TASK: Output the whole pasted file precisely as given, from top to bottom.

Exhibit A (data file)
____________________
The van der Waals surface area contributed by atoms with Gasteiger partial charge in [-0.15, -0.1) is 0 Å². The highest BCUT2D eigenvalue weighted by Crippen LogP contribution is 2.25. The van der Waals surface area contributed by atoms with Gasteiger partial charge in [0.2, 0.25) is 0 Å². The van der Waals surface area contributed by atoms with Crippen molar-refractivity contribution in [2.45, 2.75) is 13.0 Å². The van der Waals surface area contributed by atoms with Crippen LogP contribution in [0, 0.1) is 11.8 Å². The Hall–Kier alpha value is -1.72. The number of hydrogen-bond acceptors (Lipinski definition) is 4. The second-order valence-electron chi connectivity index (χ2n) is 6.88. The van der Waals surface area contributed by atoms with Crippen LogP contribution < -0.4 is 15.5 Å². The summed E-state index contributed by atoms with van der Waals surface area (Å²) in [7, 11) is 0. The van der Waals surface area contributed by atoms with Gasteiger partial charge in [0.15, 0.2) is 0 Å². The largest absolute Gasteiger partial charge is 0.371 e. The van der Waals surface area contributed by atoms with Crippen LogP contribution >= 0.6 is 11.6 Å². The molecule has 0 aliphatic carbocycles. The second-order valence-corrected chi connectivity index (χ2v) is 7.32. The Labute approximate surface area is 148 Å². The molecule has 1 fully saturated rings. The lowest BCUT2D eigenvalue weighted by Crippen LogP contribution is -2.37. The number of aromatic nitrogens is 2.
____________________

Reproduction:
The van der Waals surface area contributed by atoms with Gasteiger partial charge in [-0.15, -0.1) is 0 Å². The highest BCUT2D eigenvalue weighted by Crippen LogP contribution is 2.25. The van der Waals surface area contributed by atoms with Gasteiger partial charge in [0.2, 0.25) is 0 Å². The van der Waals surface area contributed by atoms with Crippen molar-refractivity contribution in [2.45, 2.75) is 13.0 Å². The van der Waals surface area contributed by atoms with Crippen LogP contribution in [0, 0.1) is 11.8 Å². The Hall–Kier alpha value is -1.72. The number of hydrogen-bond acceptors (Lipinski definition) is 4. The second-order valence-electron chi connectivity index (χ2n) is 6.88. The van der Waals surface area contributed by atoms with Crippen LogP contribution < -0.4 is 15.5 Å². The summed E-state index contributed by atoms with van der Waals surface area (Å²) in [7, 11) is 0. The van der Waals surface area contributed by atoms with Gasteiger partial charge in [0.15, 0.2) is 0 Å². The largest absolute Gasteiger partial charge is 0.371 e. The van der Waals surface area contributed by atoms with Crippen LogP contribution >= 0.6 is 11.6 Å². The molecule has 0 aliphatic carbocycles. The second-order valence-corrected chi connectivity index (χ2v) is 7.32. The Labute approximate surface area is 148 Å². The molecule has 1 fully saturated rings. The lowest BCUT2D eigenvalue weighted by Crippen LogP contribution is -2.37. The number of aromatic nitrogens is 2.